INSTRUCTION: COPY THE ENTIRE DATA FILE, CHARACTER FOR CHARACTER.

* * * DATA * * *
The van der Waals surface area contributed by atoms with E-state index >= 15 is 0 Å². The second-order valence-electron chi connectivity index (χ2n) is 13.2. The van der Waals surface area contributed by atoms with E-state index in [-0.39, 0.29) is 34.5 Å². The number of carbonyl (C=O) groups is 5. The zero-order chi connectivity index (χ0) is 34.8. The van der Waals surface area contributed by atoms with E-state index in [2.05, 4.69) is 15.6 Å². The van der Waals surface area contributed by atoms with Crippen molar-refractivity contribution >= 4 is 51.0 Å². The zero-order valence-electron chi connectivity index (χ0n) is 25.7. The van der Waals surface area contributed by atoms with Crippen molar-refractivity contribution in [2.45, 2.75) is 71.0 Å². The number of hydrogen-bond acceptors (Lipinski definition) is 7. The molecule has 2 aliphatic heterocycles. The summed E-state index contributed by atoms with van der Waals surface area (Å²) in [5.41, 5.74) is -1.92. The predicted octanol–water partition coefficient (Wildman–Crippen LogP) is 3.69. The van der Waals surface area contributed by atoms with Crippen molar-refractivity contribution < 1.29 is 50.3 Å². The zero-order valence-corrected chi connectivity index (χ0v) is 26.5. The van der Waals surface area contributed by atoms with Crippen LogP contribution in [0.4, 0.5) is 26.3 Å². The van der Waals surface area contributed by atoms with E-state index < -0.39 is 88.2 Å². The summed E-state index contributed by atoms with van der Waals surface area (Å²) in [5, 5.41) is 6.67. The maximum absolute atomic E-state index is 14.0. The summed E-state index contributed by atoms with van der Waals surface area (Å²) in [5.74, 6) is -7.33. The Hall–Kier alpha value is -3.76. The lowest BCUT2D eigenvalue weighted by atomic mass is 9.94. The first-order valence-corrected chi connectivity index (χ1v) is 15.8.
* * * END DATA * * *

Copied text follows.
The van der Waals surface area contributed by atoms with E-state index >= 15 is 0 Å². The second-order valence-electron chi connectivity index (χ2n) is 13.2. The van der Waals surface area contributed by atoms with E-state index in [-0.39, 0.29) is 34.5 Å². The number of carbonyl (C=O) groups is 5. The zero-order chi connectivity index (χ0) is 34.8. The van der Waals surface area contributed by atoms with E-state index in [2.05, 4.69) is 15.6 Å². The van der Waals surface area contributed by atoms with Crippen molar-refractivity contribution >= 4 is 51.0 Å². The zero-order valence-electron chi connectivity index (χ0n) is 25.7. The van der Waals surface area contributed by atoms with Crippen molar-refractivity contribution in [2.45, 2.75) is 71.0 Å². The number of hydrogen-bond acceptors (Lipinski definition) is 7. The molecule has 2 aliphatic heterocycles. The summed E-state index contributed by atoms with van der Waals surface area (Å²) in [5.41, 5.74) is -1.92. The predicted octanol–water partition coefficient (Wildman–Crippen LogP) is 3.69. The van der Waals surface area contributed by atoms with Crippen molar-refractivity contribution < 1.29 is 50.3 Å². The zero-order valence-corrected chi connectivity index (χ0v) is 26.5. The van der Waals surface area contributed by atoms with Crippen LogP contribution in [0.4, 0.5) is 26.3 Å². The van der Waals surface area contributed by atoms with E-state index < -0.39 is 88.2 Å². The summed E-state index contributed by atoms with van der Waals surface area (Å²) in [5, 5.41) is 6.67. The maximum absolute atomic E-state index is 14.0. The summed E-state index contributed by atoms with van der Waals surface area (Å²) in [5.74, 6) is -7.33. The Hall–Kier alpha value is -3.76. The lowest BCUT2D eigenvalue weighted by atomic mass is 9.94. The first-order valence-corrected chi connectivity index (χ1v) is 15.8.